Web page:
Five Questions to Philip Scheffner

EUROPE is your first film that largely moves away from documentary and heads more into the direction of fiction. Was that a conscious decision already at the beginning of this project?
I don’t know if that’s really true – “documentary” and “fiction” have never been opposing pairs for me, but are rather integral and interwoven components of my experience of reality. I think there are also many levels in my other films that open up an in-between space that extends into the fictional. The difference is perhaps that in EUROPE the question of “fiction” and “fictionalisation” is central. We – that refers to the author Merle Kröger, Pascal Capitolin, who supported me in directing, the producer Caroline Kirberg and Volker Sattel on the camera – have very concretely dealt with conventions and working methods of fictional film, questioned, dismantled and (re)appropriated them.
The basis of the film EUROPE is a documentary research based on the biography of the protagonist Rhim Ibrir. The confrontation with the reality of her life led inevitably in the direction of fiction.

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You met the main actress Rhim during the research for HAVARIE. When was the moment when you decided to make a film with her and her story?
For the film HAVARIE, I shot documentary footage with Rhim. Conversations in the park, situations in the kitchen, walks through the neighbourhood. In the process, I learned a lot about her biography, the place in France where she lives, her friends and family – it was a very intense encounter.
Due to the conception of the film HAVARIE, I then only used part of the recorded sound and nothing of the image. This was the right decision for HAVARIE, but it left an ever louder voice in the back of my head to deal with the material again. Merle Kröger and I were simply fascinated by her presence in front of the camera. By her quiet, withdrawn and yet intense charisma and the strength and pride with which she lives her life. Working together on the film HAVARIE had created a basis of trust that we could build on. This enabled us to try out things that were new to all of us.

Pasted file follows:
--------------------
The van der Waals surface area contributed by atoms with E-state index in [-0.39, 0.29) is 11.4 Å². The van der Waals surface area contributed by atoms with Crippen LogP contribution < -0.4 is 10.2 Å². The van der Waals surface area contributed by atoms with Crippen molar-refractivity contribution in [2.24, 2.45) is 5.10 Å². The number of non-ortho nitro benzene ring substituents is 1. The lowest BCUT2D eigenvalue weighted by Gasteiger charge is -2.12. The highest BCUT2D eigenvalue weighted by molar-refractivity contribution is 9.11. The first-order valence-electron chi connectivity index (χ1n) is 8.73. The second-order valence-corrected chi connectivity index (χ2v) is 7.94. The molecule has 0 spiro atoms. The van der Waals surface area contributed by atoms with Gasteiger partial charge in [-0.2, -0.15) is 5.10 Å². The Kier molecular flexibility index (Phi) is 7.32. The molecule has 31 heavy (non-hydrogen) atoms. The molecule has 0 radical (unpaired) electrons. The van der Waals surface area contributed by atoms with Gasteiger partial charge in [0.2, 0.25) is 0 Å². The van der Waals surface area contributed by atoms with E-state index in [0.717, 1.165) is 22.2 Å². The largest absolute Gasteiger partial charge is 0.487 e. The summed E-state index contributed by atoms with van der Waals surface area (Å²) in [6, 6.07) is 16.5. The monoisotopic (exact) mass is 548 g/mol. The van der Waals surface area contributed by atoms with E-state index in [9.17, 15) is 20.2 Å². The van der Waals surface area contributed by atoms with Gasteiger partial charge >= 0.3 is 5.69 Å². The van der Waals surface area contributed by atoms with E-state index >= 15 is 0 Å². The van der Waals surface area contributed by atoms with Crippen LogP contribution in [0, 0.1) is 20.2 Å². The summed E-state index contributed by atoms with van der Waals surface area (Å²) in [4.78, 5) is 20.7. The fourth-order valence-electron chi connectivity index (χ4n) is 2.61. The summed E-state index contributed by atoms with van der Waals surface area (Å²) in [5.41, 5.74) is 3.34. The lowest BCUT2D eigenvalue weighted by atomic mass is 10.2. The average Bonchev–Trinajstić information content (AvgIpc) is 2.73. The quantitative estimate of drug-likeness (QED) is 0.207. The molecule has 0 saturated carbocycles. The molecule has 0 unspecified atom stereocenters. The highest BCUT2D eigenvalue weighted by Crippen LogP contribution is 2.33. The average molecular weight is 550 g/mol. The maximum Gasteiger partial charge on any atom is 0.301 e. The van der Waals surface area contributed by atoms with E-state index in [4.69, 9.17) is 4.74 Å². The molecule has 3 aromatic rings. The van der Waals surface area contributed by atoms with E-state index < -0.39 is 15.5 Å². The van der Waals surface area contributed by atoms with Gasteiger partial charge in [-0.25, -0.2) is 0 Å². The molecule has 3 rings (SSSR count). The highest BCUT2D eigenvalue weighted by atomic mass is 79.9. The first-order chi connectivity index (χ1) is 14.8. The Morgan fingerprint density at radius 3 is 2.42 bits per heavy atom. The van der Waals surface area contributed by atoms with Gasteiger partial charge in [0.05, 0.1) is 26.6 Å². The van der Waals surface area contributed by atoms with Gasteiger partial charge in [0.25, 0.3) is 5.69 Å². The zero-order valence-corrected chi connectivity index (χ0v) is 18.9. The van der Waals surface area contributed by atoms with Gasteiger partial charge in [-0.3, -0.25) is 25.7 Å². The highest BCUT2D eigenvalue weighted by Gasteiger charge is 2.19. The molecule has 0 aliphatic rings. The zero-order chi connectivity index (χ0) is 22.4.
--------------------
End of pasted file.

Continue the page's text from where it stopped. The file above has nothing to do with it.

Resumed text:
The film follows a clear aesthetic concept, which, as with all your films, is always very strongly linked to the narrative. How can one imagine your approach?
The aesthetic concept, as you call it, arises from the examination of the subject matter of the film. I see it as a reflection with cinematic means.
The protagonist of the film has her residence permit revoked. First of all, this means the withdrawal of a common social space. The space in which people can meet is separated along state decisions. Borders are drawn that massively restrict the scope of action of the people concerned and place them in a space of social fiction.

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How can I make a film with a person who is not actually allowed to be there, whose real presence on location is therefore actually fictitious?

The logline says that EUROPE tells the story of a “state-enforced fictionalisation” (forced fiction). Can you tell us how this came about and what it means for you as a filmmaker?
I realised that working with classic documentary methods would have obscured Rhim’s real life situation: How can I make a film with a person who is not actually allowed to be there, whose real presence on location is therefore actually fictitious? This forced fictionalisation is constitutive for her personal life reality but also for her encounter with me. There is a border between us that cannot simply be dissolved by “talking about”. Therefore, together with Merle Kröger, I decided to examine the methods of cinematic fiction for their relevance in relation to the protagonist’s life reality and to see what scope this could open up. Rhim became Zohra …

Did anything change in the collaboration with Rhim when the film became fiction?
I believe that the preoccupation with fiction has above all led to a great openness. Positions and relationships could be playfully renegotiated.
The discussion of the script, the intensive rehearsal work and ultimately the shooting itself have repeatedly opened up other perspectives on both the personal and the political situation – for me, for the team and of course for Rhim.
Rhim has appropriated this space of fiction, conquered it. She has filled it with new facets of herself. Rhim became Zohra and both influenced and changed each other – the transitions between film and reality blurred.
Rhim herself describes this very clearly: “The film doesn’t stop – even when she (Zohra) leaves the film, she still lives what she played before.”